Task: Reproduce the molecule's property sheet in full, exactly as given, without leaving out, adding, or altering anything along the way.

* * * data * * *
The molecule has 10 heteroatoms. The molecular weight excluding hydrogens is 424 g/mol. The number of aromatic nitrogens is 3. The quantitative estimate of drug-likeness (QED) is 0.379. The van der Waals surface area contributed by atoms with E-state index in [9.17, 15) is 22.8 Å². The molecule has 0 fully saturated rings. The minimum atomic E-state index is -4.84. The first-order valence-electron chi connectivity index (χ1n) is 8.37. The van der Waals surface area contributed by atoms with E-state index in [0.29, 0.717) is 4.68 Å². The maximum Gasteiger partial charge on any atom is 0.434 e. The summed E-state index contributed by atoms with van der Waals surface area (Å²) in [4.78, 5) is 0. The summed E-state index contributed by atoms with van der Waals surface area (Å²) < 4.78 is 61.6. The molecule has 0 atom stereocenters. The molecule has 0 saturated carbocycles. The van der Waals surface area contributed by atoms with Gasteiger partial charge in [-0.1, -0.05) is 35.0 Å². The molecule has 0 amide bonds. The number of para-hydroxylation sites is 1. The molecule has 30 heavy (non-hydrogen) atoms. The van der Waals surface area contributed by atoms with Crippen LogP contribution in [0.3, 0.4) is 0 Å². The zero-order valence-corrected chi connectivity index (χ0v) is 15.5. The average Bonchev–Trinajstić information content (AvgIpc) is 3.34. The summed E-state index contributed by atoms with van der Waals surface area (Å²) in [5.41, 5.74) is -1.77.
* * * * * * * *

The molecule has 10 heteroatoms. The molecular weight excluding hydrogens is 424 g/mol. The number of aromatic nitrogens is 3. The quantitative estimate of drug-likeness (QED) is 0.379. The van der Waals surface area contributed by atoms with E-state index in [9.17, 15) is 22.8 Å². The molecule has 0 fully saturated rings. The minimum atomic E-state index is -4.84. The first-order valence-electron chi connectivity index (χ1n) is 8.37. The van der Waals surface area contributed by atoms with E-state index in [0.29, 0.717) is 4.68 Å². The maximum Gasteiger partial charge on any atom is 0.434 e. The summed E-state index contributed by atoms with van der Waals surface area (Å²) in [4.78, 5) is 0. The summed E-state index contributed by atoms with van der Waals surface area (Å²) < 4.78 is 61.6. The molecule has 0 atom stereocenters. The molecule has 0 saturated carbocycles. The van der Waals surface area contributed by atoms with Gasteiger partial charge in [-0.1, -0.05) is 35.0 Å². The molecule has 0 amide bonds. The number of para-hydroxylation sites is 1. The molecule has 30 heavy (non-hydrogen) atoms. The van der Waals surface area contributed by atoms with Crippen LogP contribution in [0.3, 0.4) is 0 Å². The zero-order valence-corrected chi connectivity index (χ0v) is 15.5. The average Bonchev–Trinajstić information content (AvgIpc) is 3.34. The summed E-state index contributed by atoms with van der Waals surface area (Å²) in [5.41, 5.74) is -1.77.